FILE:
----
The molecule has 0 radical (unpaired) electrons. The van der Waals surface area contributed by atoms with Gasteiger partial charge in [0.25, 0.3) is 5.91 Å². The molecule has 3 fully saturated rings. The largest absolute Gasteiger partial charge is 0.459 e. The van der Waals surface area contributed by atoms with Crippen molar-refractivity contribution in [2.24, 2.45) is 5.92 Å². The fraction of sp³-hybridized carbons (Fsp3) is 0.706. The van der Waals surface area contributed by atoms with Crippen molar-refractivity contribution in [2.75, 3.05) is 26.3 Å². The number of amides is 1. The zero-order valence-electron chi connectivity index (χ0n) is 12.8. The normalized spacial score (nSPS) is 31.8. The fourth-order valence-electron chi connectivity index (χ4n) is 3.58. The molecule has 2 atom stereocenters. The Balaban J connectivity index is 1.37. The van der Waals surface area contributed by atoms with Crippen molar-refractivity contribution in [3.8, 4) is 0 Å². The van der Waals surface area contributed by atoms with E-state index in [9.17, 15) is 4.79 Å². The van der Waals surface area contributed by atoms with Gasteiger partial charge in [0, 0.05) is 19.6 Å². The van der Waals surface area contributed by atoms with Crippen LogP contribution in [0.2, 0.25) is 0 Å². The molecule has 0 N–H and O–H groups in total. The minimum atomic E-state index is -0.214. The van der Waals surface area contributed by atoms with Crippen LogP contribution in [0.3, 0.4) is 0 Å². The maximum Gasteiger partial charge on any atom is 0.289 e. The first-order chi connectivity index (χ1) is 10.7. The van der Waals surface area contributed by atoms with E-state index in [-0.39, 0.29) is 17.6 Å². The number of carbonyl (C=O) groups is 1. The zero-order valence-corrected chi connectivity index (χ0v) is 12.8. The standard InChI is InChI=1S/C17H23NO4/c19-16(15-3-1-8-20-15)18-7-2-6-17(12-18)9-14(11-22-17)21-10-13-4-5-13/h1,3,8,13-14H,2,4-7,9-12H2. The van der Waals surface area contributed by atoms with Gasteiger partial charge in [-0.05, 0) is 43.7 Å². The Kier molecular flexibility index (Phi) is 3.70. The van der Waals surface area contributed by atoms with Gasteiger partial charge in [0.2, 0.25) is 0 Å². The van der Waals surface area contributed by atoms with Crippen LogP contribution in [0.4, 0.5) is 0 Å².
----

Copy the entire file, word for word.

The molecule has 0 radical (unpaired) electrons. The van der Waals surface area contributed by atoms with Gasteiger partial charge in [0.25, 0.3) is 5.91 Å². The molecule has 3 fully saturated rings. The largest absolute Gasteiger partial charge is 0.459 e. The van der Waals surface area contributed by atoms with Crippen molar-refractivity contribution in [2.24, 2.45) is 5.92 Å². The fraction of sp³-hybridized carbons (Fsp3) is 0.706. The van der Waals surface area contributed by atoms with Crippen molar-refractivity contribution in [2.75, 3.05) is 26.3 Å². The number of amides is 1. The zero-order valence-electron chi connectivity index (χ0n) is 12.8. The normalized spacial score (nSPS) is 31.8. The fourth-order valence-electron chi connectivity index (χ4n) is 3.58. The molecule has 2 atom stereocenters. The Balaban J connectivity index is 1.37. The van der Waals surface area contributed by atoms with Crippen molar-refractivity contribution in [3.8, 4) is 0 Å². The van der Waals surface area contributed by atoms with E-state index in [9.17, 15) is 4.79 Å². The van der Waals surface area contributed by atoms with Gasteiger partial charge in [0, 0.05) is 19.6 Å². The van der Waals surface area contributed by atoms with Crippen LogP contribution in [0.2, 0.25) is 0 Å². The molecule has 0 N–H and O–H groups in total. The minimum atomic E-state index is -0.214. The van der Waals surface area contributed by atoms with Crippen LogP contribution in [0.3, 0.4) is 0 Å². The maximum Gasteiger partial charge on any atom is 0.289 e. The first-order chi connectivity index (χ1) is 10.7. The van der Waals surface area contributed by atoms with E-state index in [-0.39, 0.29) is 17.6 Å². The number of carbonyl (C=O) groups is 1. The zero-order valence-corrected chi connectivity index (χ0v) is 12.8. The standard InChI is InChI=1S/C17H23NO4/c19-16(15-3-1-8-20-15)18-7-2-6-17(12-18)9-14(11-22-17)21-10-13-4-5-13/h1,3,8,13-14H,2,4-7,9-12H2. The van der Waals surface area contributed by atoms with Gasteiger partial charge in [-0.05, 0) is 43.7 Å². The Kier molecular flexibility index (Phi) is 3.70. The van der Waals surface area contributed by atoms with Gasteiger partial charge in [0.2, 0.25) is 0 Å². The van der Waals surface area contributed by atoms with Crippen LogP contribution in [0.4, 0.5) is 0 Å².